U.S. stocks erased yesterday’s 0.6 percent advance in the S&P 500. The index has risen 3.2 percent so far in May and is poised for a seventh straight monthly gain, its longest rally since 2009.

Market Leaders

Nine of the 10 main groups in the S&P 500 declined today, as utility, telephone and consumer-staples companies dropped at least 1.5 percent to help lead losses. The three groups pay dividends equal to at least 2.8 percent of their prices, the highest among the 10 industries, and have led the S&P 500’s 1.2 percent retreat since its record on May 21 amid concern rising Treasury yields will compete with their payouts.

Verizon Communications Inc. and Procter & Gamble Co. lost more than 2.4 percent to pace losses among the biggest U.S. companies. Lennar Corp. and PulteGroup Inc. fell at least 3.2 percent as investors sold shares of homebuilders.

Smithfield Foods Inc. jumped 28 percent, the most in four years, after Shuanghui International Holdings Ltd. agreed to acquire the pork processor for $4.72 billion. Shuanghui will pay $34 a share for Smithfield, a 31 percent premium over yesterday’s closing share price.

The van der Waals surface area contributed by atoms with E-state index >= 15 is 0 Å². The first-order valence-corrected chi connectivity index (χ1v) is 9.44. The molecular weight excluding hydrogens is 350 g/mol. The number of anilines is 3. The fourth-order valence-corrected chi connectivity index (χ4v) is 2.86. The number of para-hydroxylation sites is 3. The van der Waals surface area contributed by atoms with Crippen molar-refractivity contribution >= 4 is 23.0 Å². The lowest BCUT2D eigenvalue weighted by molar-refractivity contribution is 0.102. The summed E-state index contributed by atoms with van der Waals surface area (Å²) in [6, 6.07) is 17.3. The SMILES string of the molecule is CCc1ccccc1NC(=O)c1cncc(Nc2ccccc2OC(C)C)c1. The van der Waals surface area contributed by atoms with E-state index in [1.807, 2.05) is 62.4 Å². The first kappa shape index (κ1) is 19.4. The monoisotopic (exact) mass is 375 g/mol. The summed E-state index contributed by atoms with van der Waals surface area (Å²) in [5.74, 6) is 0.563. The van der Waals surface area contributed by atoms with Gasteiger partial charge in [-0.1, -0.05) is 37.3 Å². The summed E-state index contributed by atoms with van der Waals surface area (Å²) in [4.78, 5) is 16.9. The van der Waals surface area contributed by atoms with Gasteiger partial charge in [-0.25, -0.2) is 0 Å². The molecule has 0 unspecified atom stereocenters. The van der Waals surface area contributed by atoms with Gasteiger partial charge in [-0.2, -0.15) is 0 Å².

Mortgages, Treasuries

Mortgage applications in the U.S. dropped last week for a third consecutive time as the highest borrowing costs in a year triggered a slump in refinancing. The Mortgage Bankers Association’s index fell 8.8 percent in the period ended May 24 from the prior week. The group’s refinancing measure slumped 12.3 percent to the lowest level of the year, while its purchasing measure climbed 2.6 percent.

The average rate on a 30-year fixed mortgage jumped to 3.90 percent, the highest level since May 2012, from 3.78 percent in the prior week. The 0.31 percentage-point surge over the past three weeks has been the biggest over a similar period since early February 2011.

The yield on 10-year Treasury notes fell five basis points to 2.12 percent after reaching 2.23 percent, the highest since April 5, 2012. The yield rose 16 basis points yesterday as a report showed U.S. consumer confidence in May reached the strongest in more than five years. Securities in the Bank of America Merrill Lynch Global Broad Market Index have fallen 1.3 percent in May, poised for the steepest loss since April 2004. Treasuries have dropped 1.9 percent this month, the indexes show.